Now comes the realization. He left. He's gone. And...we're in charge.

So this is what comes next. Hmm...hadn't bargained on this. I mean, He did say there would be some assistance coming, the Holy Spirit, but nevertheless there's a real burden placed on those who believe in Him. The events may have happened nearly two millennia ago, but it's a burden each of us lifts each day.

So how are we doing? You know, He did leave us in charge. Despite arguments about making Peter "the rock", He didn't say really say to the disciples "ok now, so-and-so's in charge here so all you have to do is just do what he says." Sometimes that would be really nice, and some of our Christian brethren in the Catholic Church get real comfort from having a stand-in for Peter around, but generally as Methodists we think that Jesus really left it up to each one of us to carry out His parting words. It's a bigger burden than it might seem at first, as we have to discern just what it is He wants us to do.

Hopefully we all talk to Him regularly, and ask for help and guidance from the Comforter He has sent to us, but His answers and guidance to us comes in the form of a conviction in our heart, and we constantly must struggle with determining what are the desires of our own heart and what are the convictions God has placed there. That's our burden. In many ways it's a pleasant one, and indeed His yoke is easy and His burden is light, but nevertheless we have to bear it.

As I look back at them I see that two themes permeate my sermons—grace (a favorite topic because it's such a wonderful gift) and social justice. I'm a convert to the "social justice" side of thing that we prize so highly in Methodism. I grew up Lutheran which placed a much larger stress on theological orthodoxy and much less on helping out our fellow man. One of the convictions that God has placed on my heart recently is that as Methodists we have failed badly in an area of social justice. If someone told you that there were educated career professionals, typically with a bachelor's but often with a master's degree, who receive no medical or dental benefits and have no employer contributions to a retirement plan you would probably agree that there was an injustice being done. But this is the way we as a denomination typically treat our non-pastoral full-time staff. The argument put forward is "we can't afford to do this" but my concern is: how can Methodists promote social justice without cleaning our own house first? Remember, Jesus left us in charge. I don't know where the Lord wants me to go with this but I do know that it's both a congregational and a denominational issue that I feel compelled to address.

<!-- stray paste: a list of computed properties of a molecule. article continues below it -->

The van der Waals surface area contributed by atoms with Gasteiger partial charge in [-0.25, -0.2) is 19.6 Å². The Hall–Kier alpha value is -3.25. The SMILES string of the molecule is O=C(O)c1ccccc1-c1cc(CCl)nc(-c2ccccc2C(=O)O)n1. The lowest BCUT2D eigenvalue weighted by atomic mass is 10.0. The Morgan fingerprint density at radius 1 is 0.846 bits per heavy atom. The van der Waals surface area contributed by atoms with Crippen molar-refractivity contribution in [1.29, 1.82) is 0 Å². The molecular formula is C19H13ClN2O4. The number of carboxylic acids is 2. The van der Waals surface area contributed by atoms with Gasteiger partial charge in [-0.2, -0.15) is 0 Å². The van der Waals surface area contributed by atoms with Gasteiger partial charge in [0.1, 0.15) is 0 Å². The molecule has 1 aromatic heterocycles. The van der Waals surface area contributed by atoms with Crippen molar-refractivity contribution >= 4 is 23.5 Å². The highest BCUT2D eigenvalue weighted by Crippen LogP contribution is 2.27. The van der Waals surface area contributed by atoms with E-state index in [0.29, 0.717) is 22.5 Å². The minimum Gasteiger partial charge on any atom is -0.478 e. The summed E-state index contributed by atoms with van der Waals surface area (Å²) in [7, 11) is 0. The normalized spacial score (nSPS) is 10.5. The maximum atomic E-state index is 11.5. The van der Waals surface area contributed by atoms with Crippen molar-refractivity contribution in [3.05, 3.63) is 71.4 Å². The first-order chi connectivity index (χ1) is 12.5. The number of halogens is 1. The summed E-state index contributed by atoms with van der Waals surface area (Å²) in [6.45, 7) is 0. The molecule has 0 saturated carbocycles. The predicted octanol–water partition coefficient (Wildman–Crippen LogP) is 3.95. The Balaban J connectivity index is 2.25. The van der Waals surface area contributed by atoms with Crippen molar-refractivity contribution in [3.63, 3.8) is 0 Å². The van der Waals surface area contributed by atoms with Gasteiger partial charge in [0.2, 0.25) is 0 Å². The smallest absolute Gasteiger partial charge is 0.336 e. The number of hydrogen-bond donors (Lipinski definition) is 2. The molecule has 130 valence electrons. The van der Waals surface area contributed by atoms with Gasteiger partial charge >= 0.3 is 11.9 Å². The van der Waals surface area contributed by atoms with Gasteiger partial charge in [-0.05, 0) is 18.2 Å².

In order to ensure that we don't stumble aimlessly about without His physical presence, Jesus not only sent the Holy Spirit, He sent us the plans for our salvation: the Bible. One of the things I can tell you from my experience in the Navy: when some leaves you in charge, if they have a mission to for you to accomplish, they had best provide you with some pretty clear instructions as well as the resources to accomplish it. Do we read the instructions? Do we look at the blueprint for our faith, drawn up by the Architect just for our benefit?

A gimmick often used in marketing is a "free gift". As Christians, Jesus left us with the ultimate "free gift": salvation. And then he told us to go out and give it away. And not just in the neighborhood, not just on Center Street or Franklin Avenue, but to the "ends of the Earth". And it's not a "free sample"; it's the full version of the product , the "genuine article".

So like those who were with Jesus on the mountain, it's time to shut our mouths and stop gaping. We need to turn around and walk down the hill, roll up our sleeves and get to work. We need to act like we're in charge.

Who left you in charge?


Dear Lord, help us to hear the voice of the Holy Spirit in our hearts, and to follow that voice. Help us to remember that we are in charge and help us to behave that way as well. In the words of the old prayer, give us the strength to change the things that should be, the serenity to accept the things that can't, and the wisdom to know the difference In Jesus' name, amen.

Copyright 2000 Raymond E. Trygstad; all rights reserved. May be copied and distributed freely in its entirety if accompanied by this statement.
Copyright 2000 Ray Trygstad, Naperville, Illinois
Email: trygstad@trygstad.org